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Captain is both a nautical term and a military rank. The word came to English via French from the Latin capitaneus ("chief") which is itself derived from the Latin word for "head" (caput).

The term has different meanings both at sea and in the military. Confusion between the three types of captain (nautical, naval and army) often exists in literature, drama and real life. The customs indicated are necessary to avoid confusion at sea when the question of "Who is in charge of the ship?" may be a matter of life and death.

Table of contents
1 Nautical
2 Naval
3 Army
4 Aviation


Captain is the legal status of the master of a ship at sea. A nautical captain may be a civilian or a naval commissioned officer of any rank. As the commander of a vessel under way, a nautical captain has enormous legal powers, including the right to use deadly force to suppress piracy and mutiny, and the ability to officiate at a marriage. Mutiny is the crime of disobeying the lawful orders of a nautical captain at sea. The captain of a ship at sea is in absolute command of that vessel even if higher-ranking persons are aboard. If higher-ranking persons give the nautical captain orders, they are very careful to say what they want done rather than specifying how the orders are to be carried out, because even higher rank does not give them the right to interfere in how a captain runs the ship.

The officer who is ranked immediately below the Captain is designated the First Officer (also Executive Officer or First Lieutenant), and is responsible for implementing the orders of the Captain as well as conferring with the Captain on matters concerning the ship.


Captain is the rank of a commissioned officer between commander and commodore or admiral (1 star). Naval officers below the rank of Captain who are assigned to command a ship are addressed as Captain while aboard that ship, by nautical custom. A naval captain traveling aboard a vessel s/he does not command is never referred to by rank to avoid confusion with the nautical captain, who remains in charge of the entire ship (including the passengers who outrank the nautical captain).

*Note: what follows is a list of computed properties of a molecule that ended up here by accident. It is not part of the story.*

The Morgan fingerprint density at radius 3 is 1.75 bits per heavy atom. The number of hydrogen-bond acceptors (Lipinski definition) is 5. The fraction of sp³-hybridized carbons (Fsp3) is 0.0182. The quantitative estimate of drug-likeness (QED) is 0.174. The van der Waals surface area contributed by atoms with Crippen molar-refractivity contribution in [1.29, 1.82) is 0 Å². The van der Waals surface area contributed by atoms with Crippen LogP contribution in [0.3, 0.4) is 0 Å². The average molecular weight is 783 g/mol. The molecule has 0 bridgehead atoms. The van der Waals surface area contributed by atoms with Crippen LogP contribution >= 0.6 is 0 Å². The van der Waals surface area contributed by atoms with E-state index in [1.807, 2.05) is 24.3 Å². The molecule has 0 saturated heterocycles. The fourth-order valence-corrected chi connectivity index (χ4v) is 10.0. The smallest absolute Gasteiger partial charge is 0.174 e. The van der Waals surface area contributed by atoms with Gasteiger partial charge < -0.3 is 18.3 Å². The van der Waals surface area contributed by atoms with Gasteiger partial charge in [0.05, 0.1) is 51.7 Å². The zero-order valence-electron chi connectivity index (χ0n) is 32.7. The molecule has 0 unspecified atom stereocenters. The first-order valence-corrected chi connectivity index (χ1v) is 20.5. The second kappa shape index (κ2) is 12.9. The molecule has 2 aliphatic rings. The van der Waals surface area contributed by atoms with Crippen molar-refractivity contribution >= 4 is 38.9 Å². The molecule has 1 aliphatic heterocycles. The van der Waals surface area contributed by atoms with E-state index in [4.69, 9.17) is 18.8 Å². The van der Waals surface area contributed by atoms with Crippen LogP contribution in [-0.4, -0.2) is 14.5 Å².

Captains with field naval commands generally command ships of cruiser size or larger. The more senior the officer, the larger the ship. Commanders of aircraft carriers can be rear admirals, but generally, ship commanders are of captain rank or lower. Also, many captains are either retired or have a desk job.


In armies, Captain is the rank of a commissioned officer between 1st Lieutenant and Major. An Army or Marine captain is ranked three steps lower than a navy Captain. An army or Marine Captain has no special authority with respect to a ship and is just another passenger or crew member. In the United States Army, United States Marine Corps and United States Air Force, a captain's insignia consists of two silver bars.

Captains in the army generally command companies, which are one step below battalions.


In commercial aviation, a pilot in command of an aircraft is often referred to as a "captain." This practice began with the flying boats of the 1930s and quickly spread to most of the airline industry. Most airline captains wear uniforms with four bars on the sleeve and epaulet, although this varies from company to company.

See also: military rank and comparative military ranks